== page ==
“I went through the operators apprenticeship program. The training from that gave me the confidence and skills I needed to be successful in the field. I have found support in all my brothers and sisters I’ve met through my union… I feel a great sense of pride when I get to see the finished product, knowing I played a big role helping build it.” -Ashley O’Grady

Operating Engineer Christi Smith

“You work with a lot of great people on great jobs. And you always have a support system. The union takes care of you, keeping up to date with technology and providing a place where you can improve your skills. You’re a part of a group of people who are proud of their work and what they do.” -Christi Smith

Operating Engineer Danielle Athey

“In one year, I see myself getting close to graduating the apprenticeship and eventually becoming a journeyman. In five years, I see myself traveling the country with my work. In ten years, I hope by then I have my own house and property…

My advice is don’t be afraid of anything. Have confidence and don’t ever think you can’t ask for help. The support from my coworkers helped me more than anything.” -Danielle Athey

Operating Engineer La’Tasha Smith

“Honesty, I never had any interest in the trades. I went to a career fair and one of the female coordinators approached me and was able to convince me to give it a shot.

I was 28 and broken—lost, homeless, and defeated!! Life had run me over with a truck and backed up to finish the job!! I felt hopeless. So I told her that there was no way I’d ever make it into that career, especially with no experience!! But she was convinced I could, and I actually did!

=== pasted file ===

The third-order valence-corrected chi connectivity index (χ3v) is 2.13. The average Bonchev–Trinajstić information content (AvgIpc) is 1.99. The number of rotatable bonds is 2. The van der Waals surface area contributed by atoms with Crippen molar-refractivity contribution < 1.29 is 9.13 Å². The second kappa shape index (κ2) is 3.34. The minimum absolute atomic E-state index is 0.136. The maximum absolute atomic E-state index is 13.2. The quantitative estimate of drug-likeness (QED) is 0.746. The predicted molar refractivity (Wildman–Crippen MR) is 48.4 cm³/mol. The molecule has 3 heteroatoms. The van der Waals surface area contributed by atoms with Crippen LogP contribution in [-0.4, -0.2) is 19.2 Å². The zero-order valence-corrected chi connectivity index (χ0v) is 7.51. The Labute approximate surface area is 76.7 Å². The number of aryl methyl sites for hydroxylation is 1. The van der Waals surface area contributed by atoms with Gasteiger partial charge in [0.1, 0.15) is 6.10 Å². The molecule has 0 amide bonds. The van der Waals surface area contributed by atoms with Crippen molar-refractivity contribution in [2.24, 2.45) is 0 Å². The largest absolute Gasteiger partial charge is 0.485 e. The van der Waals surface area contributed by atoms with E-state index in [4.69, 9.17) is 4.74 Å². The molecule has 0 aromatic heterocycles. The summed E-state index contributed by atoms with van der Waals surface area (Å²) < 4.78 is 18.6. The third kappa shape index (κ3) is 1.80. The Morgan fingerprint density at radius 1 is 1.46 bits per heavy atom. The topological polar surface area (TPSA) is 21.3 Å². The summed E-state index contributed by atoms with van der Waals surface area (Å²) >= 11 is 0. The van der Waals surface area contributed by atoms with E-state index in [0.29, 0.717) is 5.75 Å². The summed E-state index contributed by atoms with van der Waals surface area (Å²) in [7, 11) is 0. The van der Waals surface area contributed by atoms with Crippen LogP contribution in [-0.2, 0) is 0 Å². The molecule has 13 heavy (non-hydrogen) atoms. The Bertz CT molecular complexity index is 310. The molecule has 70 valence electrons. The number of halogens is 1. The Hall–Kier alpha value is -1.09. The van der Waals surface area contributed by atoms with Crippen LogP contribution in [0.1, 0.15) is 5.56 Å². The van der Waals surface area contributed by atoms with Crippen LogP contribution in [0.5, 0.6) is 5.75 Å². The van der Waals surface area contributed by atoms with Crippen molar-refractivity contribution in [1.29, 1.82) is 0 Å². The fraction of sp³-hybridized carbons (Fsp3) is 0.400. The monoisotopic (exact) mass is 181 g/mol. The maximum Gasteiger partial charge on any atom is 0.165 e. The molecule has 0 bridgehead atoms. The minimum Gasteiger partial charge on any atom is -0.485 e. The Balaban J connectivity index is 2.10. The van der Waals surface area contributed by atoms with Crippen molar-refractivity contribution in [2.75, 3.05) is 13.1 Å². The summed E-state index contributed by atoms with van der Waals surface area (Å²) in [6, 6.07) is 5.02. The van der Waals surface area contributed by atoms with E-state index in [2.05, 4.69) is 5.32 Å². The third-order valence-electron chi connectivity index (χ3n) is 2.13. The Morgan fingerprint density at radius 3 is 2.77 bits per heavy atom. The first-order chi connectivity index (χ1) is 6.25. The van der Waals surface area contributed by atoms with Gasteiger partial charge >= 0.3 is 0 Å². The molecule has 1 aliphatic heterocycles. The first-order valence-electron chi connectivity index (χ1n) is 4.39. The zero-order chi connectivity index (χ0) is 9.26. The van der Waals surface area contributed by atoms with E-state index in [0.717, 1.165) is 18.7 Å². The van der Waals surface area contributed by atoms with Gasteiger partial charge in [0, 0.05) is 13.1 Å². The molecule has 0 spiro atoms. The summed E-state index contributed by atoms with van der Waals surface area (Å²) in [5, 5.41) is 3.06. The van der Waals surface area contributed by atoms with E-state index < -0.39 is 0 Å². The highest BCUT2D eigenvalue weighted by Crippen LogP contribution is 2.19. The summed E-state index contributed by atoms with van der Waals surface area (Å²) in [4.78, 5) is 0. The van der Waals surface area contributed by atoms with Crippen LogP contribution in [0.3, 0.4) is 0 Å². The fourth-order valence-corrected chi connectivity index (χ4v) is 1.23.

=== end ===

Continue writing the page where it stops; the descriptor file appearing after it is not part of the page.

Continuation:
The training is very intimidating and fast paced. The obstacles I faced were being able to quickly adapt to the new career culture which is made up of predominantly males, learning new machines quickly and safely, remembering all the rules and regulations, schedule changes, and weather conditions affecting work.” -La’Tasha Smith

Farmer and Woodworker Brit McCoy

“Working with family is incredibly rewarding. You’re working looking towards the same goal, the same future and are focused on the same dream. However, it does have some challenges when the family doesn’t see exactly eye-to-eye.

Urban wood is an incredibly beautiful way to share our stories with future generations. The urban trees we use in our shop have incredible ties to family stories and we love helping other families let their stories live on through fine furniture. We are honored to be a part of that process, tree to table.” -Brit McCoy

Sheep Breeder Rebecca Krinsky

“First time sheep owners should seek out information from current breeders to help find the right breed for them. Different breeds require different housing, grooming, and feeding routines. No two breeds are exactly the same. If you do your research, there will be one breed that will fit your personality, needs, and wants better than the others. If you pick the right one to start out with, you will be hooked and possibly find other breeds to connect with over time.” -Rebecca Krinsky of Slack Farms

Thanks for following along with us. I can’t wait to introduce you to even more hard working women in 2020.